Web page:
Threats to the Application of the Directive to NS2
Whether the GD will lead to the consequences described above depends on several factors. First, whether and how Russia, Gazprom, and its daughter company constructing NS2 (Nord Stream 2 AG, or NS2AG) take advantage of the exceptions provided for in the GD to avoid restrictions on the operation of NS2. Gazprom and NS2AG are demanding a derogation for the pipeline, arguing that the NS2 section regulated by the directive was laid out in German territorial waters before 23 May. However, granting a derogation for this section would be contrary to the provisions of the GD that allow derogations for sections of “transmission lines (...) built before 23 May 2019”. This means that the entire gas pipeline must have been built by this date. Therefore, NS2 should only be eligible for an exemption, and only if it meets the criteria laid down in the GD, which is arguable.
As the GD is formally applicable only to a small section of the NS2, Russia and Gazprom will probably try to find solutions to limit the consequences of the application of the directive to this section. In this way, Gazprom could, for example, manipulate transmission charges for the remaining part of the pipeline or bypass the provisions regarding third-party access. Russia may also try to evade some of the effects at the national level, for example, by abolishing Gazprom’s export monopoly and using instruments of control over national energy companies (also informal ones) to prevent them from competing for customers.
The application of the GD to NS2 also may be affected by how Germany translates the directive into national law and by the ability of the German energy regulator, BNetzA, to reliably enforce its provisions. So far, Germany has not properly implemented the GD, even in its original version of 2009, incorrectly regulating, among others, the institution of independent transmission operator, and failing to secure sufficient legal independence of BNetzA. The EC brought these failures to the Germans’ attention in 2015, and in 2018 launched infringement proceedings before the CJEU, which are still ongoing. Forcing BNetzA to enforce the proper application to NS2 might take the EC and the CJEU up to several years.
Applying the directive to NS2 is also threatened by Russia, Gazprom, and NS2AG’s attempts to undermine the GD as discriminatory. In their view, under the GD, NS2 cannot be granted either a derogation or an exemption. This argument, however, is incorrect because the GD does not exclude the possibility of granting an exemption to gas pipelines whose construction start date came before the submission of the application for the exemption. Nevertheless, NS2AG warns that it will challenge the amended GD before an arbitration court based on supposed violations of the Energy Charter Treaty while also emphasizing the alleged economic benefits that NS2 is to bring to the EU.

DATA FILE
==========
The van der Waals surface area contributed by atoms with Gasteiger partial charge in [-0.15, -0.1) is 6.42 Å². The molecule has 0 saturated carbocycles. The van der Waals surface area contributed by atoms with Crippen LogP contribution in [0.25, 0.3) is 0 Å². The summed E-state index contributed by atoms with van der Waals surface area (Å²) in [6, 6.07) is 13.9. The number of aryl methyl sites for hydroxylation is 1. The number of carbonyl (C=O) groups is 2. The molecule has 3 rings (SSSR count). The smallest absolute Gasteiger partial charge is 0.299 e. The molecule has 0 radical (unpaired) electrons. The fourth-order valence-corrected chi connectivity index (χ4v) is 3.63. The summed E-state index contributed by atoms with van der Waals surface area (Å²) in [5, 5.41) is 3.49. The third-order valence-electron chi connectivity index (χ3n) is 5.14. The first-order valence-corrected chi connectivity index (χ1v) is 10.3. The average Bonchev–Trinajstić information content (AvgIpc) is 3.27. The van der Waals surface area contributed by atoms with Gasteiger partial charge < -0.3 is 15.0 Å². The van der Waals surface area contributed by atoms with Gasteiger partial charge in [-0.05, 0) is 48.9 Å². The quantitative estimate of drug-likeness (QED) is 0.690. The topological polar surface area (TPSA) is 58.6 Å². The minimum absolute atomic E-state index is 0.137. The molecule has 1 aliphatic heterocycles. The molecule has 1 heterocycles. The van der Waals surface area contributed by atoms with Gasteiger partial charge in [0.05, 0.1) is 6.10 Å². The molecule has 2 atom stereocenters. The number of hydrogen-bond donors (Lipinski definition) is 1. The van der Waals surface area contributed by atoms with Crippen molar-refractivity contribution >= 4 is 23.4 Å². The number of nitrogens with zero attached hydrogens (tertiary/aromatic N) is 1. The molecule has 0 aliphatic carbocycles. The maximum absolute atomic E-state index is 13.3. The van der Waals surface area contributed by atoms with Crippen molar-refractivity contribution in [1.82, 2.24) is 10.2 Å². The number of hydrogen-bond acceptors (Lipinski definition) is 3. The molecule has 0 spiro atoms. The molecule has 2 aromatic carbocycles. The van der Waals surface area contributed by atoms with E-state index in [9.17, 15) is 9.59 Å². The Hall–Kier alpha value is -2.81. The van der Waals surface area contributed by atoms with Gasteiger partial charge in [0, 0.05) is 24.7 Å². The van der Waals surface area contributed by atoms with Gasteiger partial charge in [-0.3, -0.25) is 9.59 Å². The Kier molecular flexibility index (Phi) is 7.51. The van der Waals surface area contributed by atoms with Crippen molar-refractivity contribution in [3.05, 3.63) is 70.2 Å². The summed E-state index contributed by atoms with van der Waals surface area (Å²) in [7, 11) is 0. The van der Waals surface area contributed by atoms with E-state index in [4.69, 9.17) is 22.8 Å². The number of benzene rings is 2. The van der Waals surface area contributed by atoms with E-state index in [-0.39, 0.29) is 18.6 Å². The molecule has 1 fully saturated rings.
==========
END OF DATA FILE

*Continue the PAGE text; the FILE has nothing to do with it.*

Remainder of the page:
Conclusions and Recommendations
The amendments to the GD were meant to end the controversies around the application of EU law to NS2. However, some remain and are crucial, including the interpretation of the directive, its implementation into German law, and the EC’s oversight of how the exceptions provided for in the GD are applied. Poland may monitor the GD’s implementation and its application to NS2 by BNetzA. Any observed irregularities, if reported to the EC, would encourage the Commission to take immediate action. It would also be desirable to demand that Poland be included in consultations on the process of granting exemptions or derogations. This would allow it to make its voice heard concerning any negative impact of these exceptions, such as effects on competition on the Polish gas market and the security of gas supply to the EU.
It is also in Poland’s interest to counter Russia’s claims of discrimination against Russian companies in the EU and the supposed economic benefits of NS2. Moreover, it cannot be ruled out that Russia may orchestrate a gas supply crisis via the Ukrainian route to try to force the EU to make concessions on GD application to NS2 on the grounds of security of supply.